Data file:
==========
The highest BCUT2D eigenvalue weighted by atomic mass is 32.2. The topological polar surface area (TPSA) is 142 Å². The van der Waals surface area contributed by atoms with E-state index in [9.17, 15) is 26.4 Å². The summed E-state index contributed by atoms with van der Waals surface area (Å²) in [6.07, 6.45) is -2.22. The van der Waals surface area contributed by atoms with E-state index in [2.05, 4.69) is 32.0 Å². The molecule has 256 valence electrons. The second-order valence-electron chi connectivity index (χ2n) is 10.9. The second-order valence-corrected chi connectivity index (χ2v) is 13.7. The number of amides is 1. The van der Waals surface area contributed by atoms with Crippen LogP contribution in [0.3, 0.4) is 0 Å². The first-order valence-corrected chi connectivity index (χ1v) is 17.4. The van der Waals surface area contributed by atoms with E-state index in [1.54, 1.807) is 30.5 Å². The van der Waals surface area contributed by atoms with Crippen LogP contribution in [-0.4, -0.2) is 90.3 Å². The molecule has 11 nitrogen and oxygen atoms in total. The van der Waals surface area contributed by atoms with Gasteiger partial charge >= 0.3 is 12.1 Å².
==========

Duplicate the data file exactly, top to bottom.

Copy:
The highest BCUT2D eigenvalue weighted by atomic mass is 32.2. The topological polar surface area (TPSA) is 142 Å². The van der Waals surface area contributed by atoms with E-state index in [9.17, 15) is 26.4 Å². The summed E-state index contributed by atoms with van der Waals surface area (Å²) in [6.07, 6.45) is -2.22. The van der Waals surface area contributed by atoms with E-state index in [2.05, 4.69) is 32.0 Å². The molecule has 256 valence electrons. The second-order valence-electron chi connectivity index (χ2n) is 10.9. The second-order valence-corrected chi connectivity index (χ2v) is 13.7. The number of amides is 1. The van der Waals surface area contributed by atoms with Crippen LogP contribution in [0.3, 0.4) is 0 Å². The first-order valence-corrected chi connectivity index (χ1v) is 17.4. The van der Waals surface area contributed by atoms with E-state index in [1.54, 1.807) is 30.5 Å². The van der Waals surface area contributed by atoms with Crippen LogP contribution in [-0.4, -0.2) is 90.3 Å². The molecule has 11 nitrogen and oxygen atoms in total. The van der Waals surface area contributed by atoms with Gasteiger partial charge >= 0.3 is 12.1 Å².